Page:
article

07.21.11

News Corp. After Rupert

The hacking scandal has provided a preview of News Corp.’s Murdoch-less future. Chris Thompson on a company that will prove less interesting—and more profitable.

There were reminders throughout his performance on Tuesday: the one-word answers, the cantankerous table slapping, the confused air, the moment when he seemed to nod off.

Someday even Rupert Murdoch is going to die.

And when he does, News Corp. will join a long line of companies that have struggled to find their identity in the wake of their founding personalities. When Steve Jobs first left in 1985, Apple floundered until he came back. Walt Disney’s death threw the company into a slump that lasted decades.

Rupert Murdoch’s extraordinary personality has defined his company: the combativeness, the sensationalism, the sheer joy in taking extraordinary risks. When he departs the scene, News Corp. may well become just another media conglomerate. And that might be the best thing to happen to the company in years.

Murdoch has long prepared for one of his children to succeed him and continue his unique style. His daughter Elisabeth was a rising star until 2000, when she had a very public spat with her boss at the satellite broadcasting outlet BSkyB and left News Corp. altogether. Rupert’s eldest son, Lachlan, was considered the heir apparent until 2005, when he, too, abruptly resigned and fled to Australia.

Since then the younger son, James, has stepped forward to understudy. And up until a month ago, he had some very capable help, in the form of Rupert Murdoch’s closest confidants: Wall Street Journal publisher Les Hinton and News International head Rebekah Brooks, both of whom shared Murdoch’s taste for scoops and combat. Now both have resigned in disgrace.

There’s talk of Elisabeth coming back, and Lachlan still sits on the board. But Brooks and Hinton had the real fire in the belly when it came to Rupert’s tabloid passions. When Rupert goes, the power concentrated in him will devolve to a politburo of his children and his widow, with all the attendant squabbles and petty rivalries. Never again will a Murdoch be able to single-handedly drive News Corp.

Even now pressures are mounting to make News Corp. more than Rupert Murdoch’s personal plaything. On Wednesday, Calpers, the California public pension fund that owns almost seven million shares in News Corp., called on the company to reform its governance structure. The company’s independent directors, alarmed that the hacking affair might touch them, have hired their own attorneys. Bloomberg has reported that these same directors have floated the idea of promoting the sober, restrained COO Chase Carey to CEO, stabilizing a company reeling from scandal.

Pressures are mounting to make News Corp. more than Rupert Murdoch’s personal plaything.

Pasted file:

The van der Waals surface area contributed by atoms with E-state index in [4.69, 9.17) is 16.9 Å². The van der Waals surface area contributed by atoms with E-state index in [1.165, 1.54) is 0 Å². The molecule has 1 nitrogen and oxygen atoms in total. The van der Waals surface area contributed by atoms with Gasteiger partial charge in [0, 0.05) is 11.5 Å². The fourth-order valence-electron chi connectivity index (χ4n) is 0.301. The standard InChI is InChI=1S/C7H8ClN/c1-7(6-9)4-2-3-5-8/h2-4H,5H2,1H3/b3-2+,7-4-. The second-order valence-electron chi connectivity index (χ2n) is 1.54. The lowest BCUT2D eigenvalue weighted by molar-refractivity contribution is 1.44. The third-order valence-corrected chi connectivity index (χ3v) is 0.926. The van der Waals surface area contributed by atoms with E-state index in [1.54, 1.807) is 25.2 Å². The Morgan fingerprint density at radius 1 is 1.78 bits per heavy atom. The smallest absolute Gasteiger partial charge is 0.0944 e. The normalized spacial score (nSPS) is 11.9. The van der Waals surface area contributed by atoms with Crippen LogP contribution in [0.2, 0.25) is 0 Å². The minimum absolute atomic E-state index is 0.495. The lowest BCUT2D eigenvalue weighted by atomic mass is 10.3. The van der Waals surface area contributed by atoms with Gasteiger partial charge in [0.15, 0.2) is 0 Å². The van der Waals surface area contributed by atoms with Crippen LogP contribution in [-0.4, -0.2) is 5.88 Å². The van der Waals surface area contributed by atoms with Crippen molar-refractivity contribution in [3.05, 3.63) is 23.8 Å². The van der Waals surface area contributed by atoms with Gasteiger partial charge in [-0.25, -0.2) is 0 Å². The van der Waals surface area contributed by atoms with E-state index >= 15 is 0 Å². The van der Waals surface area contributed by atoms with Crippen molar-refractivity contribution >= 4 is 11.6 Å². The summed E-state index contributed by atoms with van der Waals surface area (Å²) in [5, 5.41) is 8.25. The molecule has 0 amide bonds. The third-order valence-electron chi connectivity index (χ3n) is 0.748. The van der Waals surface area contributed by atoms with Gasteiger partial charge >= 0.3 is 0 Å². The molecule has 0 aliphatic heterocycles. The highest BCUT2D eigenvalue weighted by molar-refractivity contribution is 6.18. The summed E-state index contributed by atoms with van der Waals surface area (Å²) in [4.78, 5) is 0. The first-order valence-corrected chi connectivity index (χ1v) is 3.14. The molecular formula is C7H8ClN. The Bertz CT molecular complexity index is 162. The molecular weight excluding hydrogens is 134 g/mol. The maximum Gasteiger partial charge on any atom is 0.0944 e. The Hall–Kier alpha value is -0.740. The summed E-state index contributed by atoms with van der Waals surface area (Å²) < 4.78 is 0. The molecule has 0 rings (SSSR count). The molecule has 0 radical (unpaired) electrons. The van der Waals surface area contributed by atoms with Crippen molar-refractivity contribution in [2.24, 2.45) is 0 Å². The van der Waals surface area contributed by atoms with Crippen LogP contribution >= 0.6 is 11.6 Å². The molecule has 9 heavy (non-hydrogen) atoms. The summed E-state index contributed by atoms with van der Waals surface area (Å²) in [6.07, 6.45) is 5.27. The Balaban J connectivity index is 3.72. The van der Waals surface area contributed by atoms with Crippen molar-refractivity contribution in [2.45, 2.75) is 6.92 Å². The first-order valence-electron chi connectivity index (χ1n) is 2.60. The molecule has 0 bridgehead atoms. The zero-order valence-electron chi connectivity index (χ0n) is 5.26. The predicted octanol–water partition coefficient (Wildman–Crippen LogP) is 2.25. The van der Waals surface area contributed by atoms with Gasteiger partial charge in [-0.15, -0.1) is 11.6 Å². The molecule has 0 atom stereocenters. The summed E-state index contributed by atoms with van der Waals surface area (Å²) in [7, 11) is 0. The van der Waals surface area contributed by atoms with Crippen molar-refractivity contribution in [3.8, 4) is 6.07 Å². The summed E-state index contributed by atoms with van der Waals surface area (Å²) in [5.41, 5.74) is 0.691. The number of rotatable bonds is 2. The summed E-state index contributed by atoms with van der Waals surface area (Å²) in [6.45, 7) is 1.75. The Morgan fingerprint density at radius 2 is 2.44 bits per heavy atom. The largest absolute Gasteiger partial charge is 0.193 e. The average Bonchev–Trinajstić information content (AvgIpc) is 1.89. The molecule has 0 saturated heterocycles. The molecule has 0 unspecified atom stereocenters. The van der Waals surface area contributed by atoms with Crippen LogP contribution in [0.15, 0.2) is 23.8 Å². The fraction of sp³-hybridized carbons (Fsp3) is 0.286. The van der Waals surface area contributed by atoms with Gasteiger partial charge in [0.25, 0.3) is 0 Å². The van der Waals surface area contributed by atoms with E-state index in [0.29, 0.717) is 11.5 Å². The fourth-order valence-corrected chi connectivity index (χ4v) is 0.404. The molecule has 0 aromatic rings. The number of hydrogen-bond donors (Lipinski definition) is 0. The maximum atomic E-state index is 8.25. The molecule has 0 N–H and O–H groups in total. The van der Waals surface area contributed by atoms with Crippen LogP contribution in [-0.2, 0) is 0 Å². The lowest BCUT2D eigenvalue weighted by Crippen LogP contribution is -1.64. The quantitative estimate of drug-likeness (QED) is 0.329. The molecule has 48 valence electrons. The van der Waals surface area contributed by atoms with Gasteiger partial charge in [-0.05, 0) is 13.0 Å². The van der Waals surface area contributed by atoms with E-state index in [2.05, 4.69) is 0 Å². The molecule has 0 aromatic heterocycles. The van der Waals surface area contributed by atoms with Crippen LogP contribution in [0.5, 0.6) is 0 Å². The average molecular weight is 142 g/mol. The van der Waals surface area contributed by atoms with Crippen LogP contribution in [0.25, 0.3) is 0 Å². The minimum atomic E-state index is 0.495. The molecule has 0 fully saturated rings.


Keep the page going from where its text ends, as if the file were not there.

So what would a Rupert-less News Corp. look like? According to David Joyce, a media analyst at Miller Tabak & Co., most people will barely notice the difference. Murdoch’s way of doing business is simply hard-wired into the company’s DNA. “The culture is already there,” he says, “and it’s ingrained.”

But Thomas Eagan, an analyst at Collins Stewart, thinks that a News Corp. without Rupert Murdoch would be almost unrecognizable. News Corp.’s stock trades roughly 40 percent less than media giants like Disney or Viacom, mainly because investors are spooked by Murdoch’s impulsive need to risk the company on ambitious acquisition plans.

In addition, once Murdoch buys a property, he almost never lets it go, no matter how much money it loses. Take MySpace: Murdoch bought the website for $580 million and held on to it despite overwhelming losses.

According to Eagan, it was Carey, the prototype of the dispassionate manager in News Corp.’s future, who finally unloaded the albatross, albeit for a humbling $35 million.

“We think that overall, the company will become more shareholder friendly,” Eagan says. “I think it will be more focused on results. Rupert Murdoch has been known to buy assets and never sell them. Well, guess what, we’re seeing them sell assets now. I think they’re going to be more results oriented.”

Finally, there won’t be a Rupert Murdoch—or a Rebekah Brooks or a Les Hinton—to play press baron in the sandbox of British politics. Print newspapers are an insignificant part of the News Corp. portfolio; the most valuable assets are Murdoch’s film, television, cable, and satellite broadcast properties. But print newspapers play a crucial role in influencing elections in the United Kingdom, and Murdoch loved visiting 10 Downing Street, even if he had to enter through the back door. As the last few weeks have shown, this has cost his company a fortune. In fact, according to Eagan, it has cost his company more, in terms of what News Corp. was once worth, than the entire value of every single newspaper he owns.

“Ever since this scandal broke, the company has lost $7 billion in market cap,” Eagan says. “Well, the combined market cap of all the newspapers is $5 billion at best.”

A News Corp. run by bloodless technocrats will never make this mistake. They’ll look at the bottom line, count their bonuses, and never shy away from dropping money losers like the New York Post. There will be plenty of egos at the top, but there will be more than one of them. News Corp. will be less interesting but more profitable.

On the other hand, as David Joyce points out, Rupert Murdoch’s mother is still alive at age 102. And Rupert, well, “he’s only 80.”